Grant-in-Aid for Scientific Research (B).
|Allocation Type||Single-year Grants|
|Research Institution||International Research Center for Japanese Studies|
ISHI Shiro International Research Center for Japanese Studies; Research Department; Professor, 研究部, 教授 (00009797)
KASAYA Kazuhiko International Research Center for Japanese Studies; Research Department; Professor, 研究部, 教授 (90124198)
SONODA Hidehiro International Research Center for Japanese Studies; Research Department; Professor, 研究部, 教授 (50027562)
KIMURA Hiroshi International Research Center for Japanese Studies; Research Department; Professor, 研究部, 教授 (80001767)
SIRAHATA Yozaburo International Research Center for Japanese Studies; Research Department; Professor, 研究部, 教授 (10135543)
SUZUKI Sadami International Research Center for Japanese Studies; Research Department; Professor, 研究部, 教授 (60179207)
栗山 茂久 国際日本文化研究センター, 研究部, 助教授 (60270493)
早川 聞多 国際日本文化研究センター, 研究部, 助教授 (10208605)
INEKE Van Pu ルーヴァン, カトリック大学, 講師
WILLY Vande ルーヴァン, カトリック大学, 教授
HOOK Gleen シェフィールド大学, 東アジア研究学部, 教授
井上 章一 国際日本文化研究センター, 研究部, 助教授 (40135603)
落合 恵美子 国際日本文化研究センター, 研究部, 助教授 (90194571)
|Project Period (FY)
1997 – 1999
Completed(Fiscal Year 1999)
|Budget Amount *help
¥6,600,000 (Direct Cost : ¥6,600,000)
Fiscal Year 1999 : ¥2,100,000 (Direct Cost : ¥2,100,000)
Fiscal Year 1998 : ¥2,100,000 (Direct Cost : ¥2,100,000)
Fiscal Year 1997 : ¥2,400,000 (Direct Cost : ¥2,400,000)
|Keywords||Japanese and European civilizations / exchange of cultures / Misunderstanding and Bias / self-cognition / understanding of others / gender / particular / Japanese-Dutch exchange / オランダ / 日蘭交流史 / 18世紀 / 出版 / 社会階層 / 都市と田舎 / 身体観と医学 / 性と社会 / 日欧文化 / 日欧交流史 / 女性雑誌 / ドドネウス / 文化の翻訳 / 翻訳の文化 / 法治国家 / 欠除理論 / 道系家族 / オリエンタリズム / グローバリズム|
In order to carry out this research project we established the following three sub-themes and divided responsibilities among the researchers:
(l) Comparison of the characteristics of Japanese and European civilizations and cultures, given that there has been cultural exchange between Japan and Europe and that through this exchange there has been give-and-take: "The Bases of 'Misunderstanding and Bias'"
(2) Specific aspects of exchange of civilizations and cultures between Japan and Europe: "The Crucible of 'Misunderstanding and Bias'"
(3) The international significance of Japan in the context of contemporary exchanges of civilization and culture: "From 'Misunderstanding and Bias' to 'Understanding as a Model'"
Generally self cognition and understanding of others begin with comparisons of self and other that inevitably arise on occasions when one has contact with others. In instances such as Japan experienced, when the contact is between two completely contrasting civilizations and cultures
, "misunderstanding and bias" become complexly entangled in both dimensions of self-cognition and understanding of others, and they affect each other. The questions "what is the self" and "what pertains to the self" are pursued only through the intermediation of an understanding of the other (for example, Europe) that is fraught with "misunderstanding and bias." Moreover, that understanding of the other is conditioned by understanding of still another (for example, China).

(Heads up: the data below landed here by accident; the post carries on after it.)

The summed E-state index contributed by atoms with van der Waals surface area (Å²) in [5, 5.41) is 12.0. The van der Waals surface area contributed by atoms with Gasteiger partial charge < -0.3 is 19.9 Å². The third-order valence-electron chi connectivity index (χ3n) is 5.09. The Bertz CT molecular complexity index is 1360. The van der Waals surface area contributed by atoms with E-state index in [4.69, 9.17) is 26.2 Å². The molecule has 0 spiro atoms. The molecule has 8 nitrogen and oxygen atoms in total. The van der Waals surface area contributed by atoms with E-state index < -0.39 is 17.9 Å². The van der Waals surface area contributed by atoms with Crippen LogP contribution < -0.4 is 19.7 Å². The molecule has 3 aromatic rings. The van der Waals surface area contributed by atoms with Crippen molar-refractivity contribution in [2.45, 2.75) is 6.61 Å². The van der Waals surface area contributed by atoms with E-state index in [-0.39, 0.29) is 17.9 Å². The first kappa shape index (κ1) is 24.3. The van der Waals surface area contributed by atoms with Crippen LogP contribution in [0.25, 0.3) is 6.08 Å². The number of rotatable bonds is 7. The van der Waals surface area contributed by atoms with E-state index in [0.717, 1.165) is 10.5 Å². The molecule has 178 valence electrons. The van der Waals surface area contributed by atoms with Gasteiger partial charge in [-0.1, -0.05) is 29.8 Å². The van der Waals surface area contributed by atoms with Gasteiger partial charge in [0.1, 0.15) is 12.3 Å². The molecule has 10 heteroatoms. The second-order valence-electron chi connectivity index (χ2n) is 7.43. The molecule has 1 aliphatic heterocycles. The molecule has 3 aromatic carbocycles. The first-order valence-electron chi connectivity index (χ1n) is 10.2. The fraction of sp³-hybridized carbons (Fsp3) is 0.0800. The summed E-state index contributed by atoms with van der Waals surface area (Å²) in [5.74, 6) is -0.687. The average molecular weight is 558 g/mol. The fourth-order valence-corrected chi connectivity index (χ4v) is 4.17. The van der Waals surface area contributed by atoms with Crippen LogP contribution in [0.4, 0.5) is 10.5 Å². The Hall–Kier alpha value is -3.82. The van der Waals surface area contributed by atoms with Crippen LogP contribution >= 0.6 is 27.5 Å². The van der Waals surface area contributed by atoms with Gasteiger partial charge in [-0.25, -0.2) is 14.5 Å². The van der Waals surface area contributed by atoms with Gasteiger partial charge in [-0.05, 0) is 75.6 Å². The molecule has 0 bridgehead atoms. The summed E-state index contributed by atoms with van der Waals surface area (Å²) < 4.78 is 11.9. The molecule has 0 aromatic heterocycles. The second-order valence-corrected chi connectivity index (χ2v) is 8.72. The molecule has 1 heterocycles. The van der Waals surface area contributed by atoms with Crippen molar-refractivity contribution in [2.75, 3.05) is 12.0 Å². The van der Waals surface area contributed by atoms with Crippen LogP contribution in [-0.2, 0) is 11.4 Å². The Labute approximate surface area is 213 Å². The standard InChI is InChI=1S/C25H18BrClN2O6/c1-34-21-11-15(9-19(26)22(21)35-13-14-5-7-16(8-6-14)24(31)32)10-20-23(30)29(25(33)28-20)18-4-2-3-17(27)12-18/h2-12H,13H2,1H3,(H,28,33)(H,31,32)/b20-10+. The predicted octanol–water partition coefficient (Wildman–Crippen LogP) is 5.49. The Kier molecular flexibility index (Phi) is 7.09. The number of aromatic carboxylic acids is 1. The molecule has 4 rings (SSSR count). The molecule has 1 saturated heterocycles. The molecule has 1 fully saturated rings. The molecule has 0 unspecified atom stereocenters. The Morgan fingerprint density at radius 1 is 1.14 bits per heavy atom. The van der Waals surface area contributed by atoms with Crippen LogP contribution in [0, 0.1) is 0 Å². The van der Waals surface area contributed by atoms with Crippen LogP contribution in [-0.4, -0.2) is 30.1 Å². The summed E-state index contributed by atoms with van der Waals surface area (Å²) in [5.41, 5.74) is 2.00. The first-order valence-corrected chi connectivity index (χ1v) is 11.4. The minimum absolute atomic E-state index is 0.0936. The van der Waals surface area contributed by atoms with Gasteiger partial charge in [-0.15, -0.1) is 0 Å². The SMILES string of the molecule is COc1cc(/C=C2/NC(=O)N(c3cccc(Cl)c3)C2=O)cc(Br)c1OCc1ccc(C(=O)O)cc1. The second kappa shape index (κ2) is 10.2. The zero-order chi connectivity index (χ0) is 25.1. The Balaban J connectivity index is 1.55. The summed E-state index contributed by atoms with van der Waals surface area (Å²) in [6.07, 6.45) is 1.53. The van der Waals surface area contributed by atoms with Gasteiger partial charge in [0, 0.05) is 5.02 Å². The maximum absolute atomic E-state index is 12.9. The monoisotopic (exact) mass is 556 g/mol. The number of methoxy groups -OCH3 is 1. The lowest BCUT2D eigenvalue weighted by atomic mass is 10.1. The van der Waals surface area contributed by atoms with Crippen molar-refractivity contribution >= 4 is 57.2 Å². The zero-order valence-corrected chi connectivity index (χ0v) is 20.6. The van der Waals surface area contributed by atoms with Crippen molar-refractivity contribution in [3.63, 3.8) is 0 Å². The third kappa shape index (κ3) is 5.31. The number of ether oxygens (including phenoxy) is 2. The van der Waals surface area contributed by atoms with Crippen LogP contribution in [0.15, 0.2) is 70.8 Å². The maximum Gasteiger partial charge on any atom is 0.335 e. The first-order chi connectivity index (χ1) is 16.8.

Our sub theme (2) was devised to probe deeply in order to clarify the triangular relationships among Japan, China, and Europe. There are many issues that need to be considered, but we chose, for the present, to take up understandings of "nature" and understandings of gender.
Precise understanding of those things that are particular or peculiar to the self can only be gained on the premises of an analysis of the "misunderstanding and bias" that is latent in this kind of self cognition. And conversely this precise comprehension makes possible a grasp of the real image of "exchange" (which of course is accompanied by "misunderstanding and bias"). Sub theme (l) was intended exactly to compare things that are particular to oneself, or one civilization or culture. This year we mark the 400th anniversary of relations between Japan and the Netherlands. In awareness of that, we planned to compare things that were particular to each country, rather than to go over the history of Japanese-Dutch exchange. This is because we believe the ground can be cleared for the next century of relations between Japan and the Netherlands only when we have carefully worked our way through past misunderstandings and biases, and have exposed to view those things that belong particularly to each country.
Sub theme (3) was intended to inquire into the global significance of the "Japanese model," building on the basis of the precise understanding of those things that are particular to Japan that we obtained in the course of this research. Less